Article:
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Twenty Radboud researchers receive Veni grant as part of Innovational Research Incentives Scheme

Twenty Radboud researchers receive Veni grant as part of Innovational Research Incentives Scheme

Twenty young and promising researchers from Nijmegen - eleven from Radboud University and nine from Radboudumc - are each to receive up to 250,000. NWO (The Netherlands Organisation for Scientific Research) is awarding the Veni grant as part of the Innovational Research Incentives Scheme. [More]
New paper describes positive effects of CRAC channel inhibitors in animal models of acute pancreatitis

New paper describes positive effects of CRAC channel inhibitors in animal models of acute pancreatitis

Researchers from CalciMedica, Inc. and the University of Liverpool today announced the publication of a paper describing positive effects of calcium release-activated calcium (CRAC) channel inhibitors in animal models of acute pancreatitis. The paper, titled "Inhibitors of ORAI1 prevent cytosolic calcium-associated injury of human pancreatic acinar cells and acute pancreatitis in 3 mouse models" appears in the August edition of the journal Gastroenterology. [More]
Factors linked with increased risk of falling identified in patients with COPD

Factors linked with increased risk of falling identified in patients with COPD

In a recent year-long study, 40% of patients with chronic obstructive pulmonary disease (COPD) experienced falls, with more than 75% of these falling multiple times. [More]
Migraines may increase risk of stroke among smokers

Migraines may increase risk of stroke among smokers

New research suggests older people who experience migraines may have an increased risk of stroke, but only if they are smokers. The study is published in the July 22, 2015, online issue of Neurology, the medical journal of the American Academy of Neurology. [More]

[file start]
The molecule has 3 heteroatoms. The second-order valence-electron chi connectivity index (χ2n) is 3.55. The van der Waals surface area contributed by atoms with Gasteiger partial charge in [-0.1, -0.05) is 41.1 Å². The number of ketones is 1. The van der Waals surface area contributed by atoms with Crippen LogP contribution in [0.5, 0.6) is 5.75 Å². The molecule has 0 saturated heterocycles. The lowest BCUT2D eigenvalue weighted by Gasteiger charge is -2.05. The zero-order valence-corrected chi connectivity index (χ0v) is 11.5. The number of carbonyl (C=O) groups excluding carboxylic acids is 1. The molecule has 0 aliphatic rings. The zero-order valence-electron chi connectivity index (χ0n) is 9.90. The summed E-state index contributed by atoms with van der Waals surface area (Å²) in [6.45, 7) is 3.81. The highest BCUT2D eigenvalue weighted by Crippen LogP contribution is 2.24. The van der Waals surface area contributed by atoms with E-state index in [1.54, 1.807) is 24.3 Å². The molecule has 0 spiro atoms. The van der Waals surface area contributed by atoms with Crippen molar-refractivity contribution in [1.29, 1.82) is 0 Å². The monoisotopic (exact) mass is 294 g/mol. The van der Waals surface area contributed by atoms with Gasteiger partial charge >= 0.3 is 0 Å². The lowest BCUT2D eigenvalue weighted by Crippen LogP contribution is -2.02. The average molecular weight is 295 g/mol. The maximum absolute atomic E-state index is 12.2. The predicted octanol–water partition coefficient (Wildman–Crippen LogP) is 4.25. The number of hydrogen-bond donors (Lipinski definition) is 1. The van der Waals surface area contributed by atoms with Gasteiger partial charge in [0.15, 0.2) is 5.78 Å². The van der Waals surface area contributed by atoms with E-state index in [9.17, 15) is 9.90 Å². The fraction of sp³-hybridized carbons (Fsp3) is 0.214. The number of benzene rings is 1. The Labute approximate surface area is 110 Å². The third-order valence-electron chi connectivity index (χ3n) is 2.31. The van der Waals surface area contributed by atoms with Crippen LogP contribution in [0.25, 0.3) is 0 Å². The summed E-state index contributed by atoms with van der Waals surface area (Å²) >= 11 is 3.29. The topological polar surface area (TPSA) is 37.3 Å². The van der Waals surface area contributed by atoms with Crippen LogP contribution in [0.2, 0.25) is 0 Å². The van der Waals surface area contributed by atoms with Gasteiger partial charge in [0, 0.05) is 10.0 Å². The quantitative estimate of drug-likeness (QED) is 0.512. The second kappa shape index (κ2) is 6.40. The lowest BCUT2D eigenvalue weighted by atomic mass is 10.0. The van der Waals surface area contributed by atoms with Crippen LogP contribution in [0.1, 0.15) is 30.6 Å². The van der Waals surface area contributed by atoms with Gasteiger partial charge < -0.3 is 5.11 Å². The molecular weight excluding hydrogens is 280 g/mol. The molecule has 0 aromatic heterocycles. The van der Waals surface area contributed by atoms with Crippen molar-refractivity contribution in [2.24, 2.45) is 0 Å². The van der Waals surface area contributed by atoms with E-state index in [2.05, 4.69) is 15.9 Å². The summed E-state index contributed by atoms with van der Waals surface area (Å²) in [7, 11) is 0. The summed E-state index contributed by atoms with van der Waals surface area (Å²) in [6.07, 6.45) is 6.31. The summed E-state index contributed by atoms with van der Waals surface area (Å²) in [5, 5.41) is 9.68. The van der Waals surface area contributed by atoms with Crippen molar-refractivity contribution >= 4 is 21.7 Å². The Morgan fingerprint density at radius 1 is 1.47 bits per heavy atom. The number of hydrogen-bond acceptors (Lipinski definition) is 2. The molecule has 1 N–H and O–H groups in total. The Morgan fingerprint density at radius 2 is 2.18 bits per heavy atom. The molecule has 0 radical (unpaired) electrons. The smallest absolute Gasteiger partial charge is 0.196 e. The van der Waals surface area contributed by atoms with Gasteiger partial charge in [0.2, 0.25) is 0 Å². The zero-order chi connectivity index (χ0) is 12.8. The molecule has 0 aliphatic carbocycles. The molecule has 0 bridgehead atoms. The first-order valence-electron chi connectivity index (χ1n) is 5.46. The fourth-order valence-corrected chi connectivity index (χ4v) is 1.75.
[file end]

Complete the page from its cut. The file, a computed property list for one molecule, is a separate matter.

Smoke-free policy can improve living environment for apartment dwellers

Smoke-free policy can improve living environment for apartment dwellers

Adopting a smoke-free policy can improve the living environment for apartment dwellers while reducing maintenance costs, according to a survey of multiunit housing owners and operators. [More]
Smokers who switch to low-nicotine cigarettes find difficult to curb smoking habits in the long term

Smokers who switch to low-nicotine cigarettes find difficult to curb smoking habits in the long term

Smokers who successfully lowered their nicotine intake when they were switched to low-nicotine cigarettes were unable to curb their smoking habits in the long term, according to a study by researchers at UCSF and San Francisco General Hospital and Trauma Center. [More]
Nebraska researchers receive $3.5 million NIH grant to study stents for peripheral artery disease

Nebraska researchers receive $3.5 million NIH grant to study stents for peripheral artery disease

Researchers at the University of Nebraska Medical Center have received a five-year, $3.5 million grant funded by the National Institutes of Health to find out why stents don't work well for treating peripheral artery disease (PAD). [More]
Late- and post-menopausal women have more fat around hearts compared to pre-menopausal counterparts

Late- and post-menopausal women have more fat around hearts compared to pre-menopausal counterparts

Late- and post-menopausal women have significantly greater volumes of fat around their hearts - a risk factor for heart disease - than their pre-menopausal counterparts, a University of Pittsburgh Graduate School of Public Health study has shown for the first time. [More]
Drug addiction expert uncovers molecular mechanisms that contribute to addiction resistance

Drug addiction expert uncovers molecular mechanisms that contribute to addiction resistance

Growing up in West Virginia, Jill Turner saw firsthand the kind of havoc that drug addiction can wreak. "I had a lot of friends who had very promising lives and promising careers ahead of them," the assistant professor in the South Carolina College of Pharmacy says, "but they ended up either overdosing or going to jail for drug-related stuff. It's one of the reasons I went into drug addiction research." [More]
Study shows glitazone antidiabetic drug may reduce risk of Parkinson’s disease

Study shows glitazone antidiabetic drug may reduce risk of Parkinson’s disease

A type of drug used to treat diabetes may reduce the risk of developing Parkinson’s disease, according to a new study published in PLOS Medicine. [More]
New model helps to answer longstanding question in cancer science